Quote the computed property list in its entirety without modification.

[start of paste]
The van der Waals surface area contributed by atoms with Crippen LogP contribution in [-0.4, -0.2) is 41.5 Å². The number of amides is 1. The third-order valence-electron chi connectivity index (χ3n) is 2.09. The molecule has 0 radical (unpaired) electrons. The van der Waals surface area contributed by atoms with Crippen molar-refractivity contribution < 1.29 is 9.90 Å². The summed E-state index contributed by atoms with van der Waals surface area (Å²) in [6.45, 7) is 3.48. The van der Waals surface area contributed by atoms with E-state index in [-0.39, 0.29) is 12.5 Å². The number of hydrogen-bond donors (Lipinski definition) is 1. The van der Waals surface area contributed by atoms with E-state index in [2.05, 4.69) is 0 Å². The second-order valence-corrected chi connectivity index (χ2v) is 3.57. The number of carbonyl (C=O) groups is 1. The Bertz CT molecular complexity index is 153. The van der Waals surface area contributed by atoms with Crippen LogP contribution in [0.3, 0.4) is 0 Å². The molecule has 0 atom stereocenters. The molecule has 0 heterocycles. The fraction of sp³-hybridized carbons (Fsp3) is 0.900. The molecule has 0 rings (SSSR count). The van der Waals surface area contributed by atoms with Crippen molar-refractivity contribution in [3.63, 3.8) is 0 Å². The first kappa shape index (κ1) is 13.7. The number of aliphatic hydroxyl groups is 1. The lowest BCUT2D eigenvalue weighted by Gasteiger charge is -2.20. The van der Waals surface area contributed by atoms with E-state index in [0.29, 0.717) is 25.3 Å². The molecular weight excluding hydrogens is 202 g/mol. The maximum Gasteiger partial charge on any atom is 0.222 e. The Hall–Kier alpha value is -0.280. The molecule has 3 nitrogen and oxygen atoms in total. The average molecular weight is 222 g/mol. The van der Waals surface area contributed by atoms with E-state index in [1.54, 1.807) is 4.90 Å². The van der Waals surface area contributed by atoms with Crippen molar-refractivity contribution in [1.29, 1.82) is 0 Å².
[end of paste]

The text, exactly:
The van der Waals surface area contributed by atoms with Crippen LogP contribution in [-0.4, -0.2) is 41.5 Å². The number of amides is 1. The third-order valence-electron chi connectivity index (χ3n) is 2.09. The molecule has 0 radical (unpaired) electrons. The van der Waals surface area contributed by atoms with Crippen molar-refractivity contribution < 1.29 is 9.90 Å². The summed E-state index contributed by atoms with van der Waals surface area (Å²) in [6.45, 7) is 3.48. The van der Waals surface area contributed by atoms with E-state index in [-0.39, 0.29) is 12.5 Å². The number of hydrogen-bond donors (Lipinski definition) is 1. The van der Waals surface area contributed by atoms with E-state index in [2.05, 4.69) is 0 Å². The second-order valence-corrected chi connectivity index (χ2v) is 3.57. The number of carbonyl (C=O) groups is 1. The Bertz CT molecular complexity index is 153. The van der Waals surface area contributed by atoms with Crippen LogP contribution in [0.3, 0.4) is 0 Å². The molecule has 0 atom stereocenters. The molecule has 0 heterocycles. The fraction of sp³-hybridized carbons (Fsp3) is 0.900. The molecule has 0 rings (SSSR count). The van der Waals surface area contributed by atoms with Crippen molar-refractivity contribution in [3.63, 3.8) is 0 Å². The first kappa shape index (κ1) is 13.7. The number of aliphatic hydroxyl groups is 1. The lowest BCUT2D eigenvalue weighted by Gasteiger charge is -2.20. The van der Waals surface area contributed by atoms with E-state index in [0.29, 0.717) is 25.3 Å². The molecular weight excluding hydrogens is 202 g/mol. The maximum Gasteiger partial charge on any atom is 0.222 e. The Hall–Kier alpha value is -0.280. The molecule has 3 nitrogen and oxygen atoms in total. The average molecular weight is 222 g/mol. The van der Waals surface area contributed by atoms with E-state index in [1.54, 1.807) is 4.90 Å². The van der Waals surface area contributed by atoms with Crippen molar-refractivity contribution in [1.29, 1.82) is 0 Å².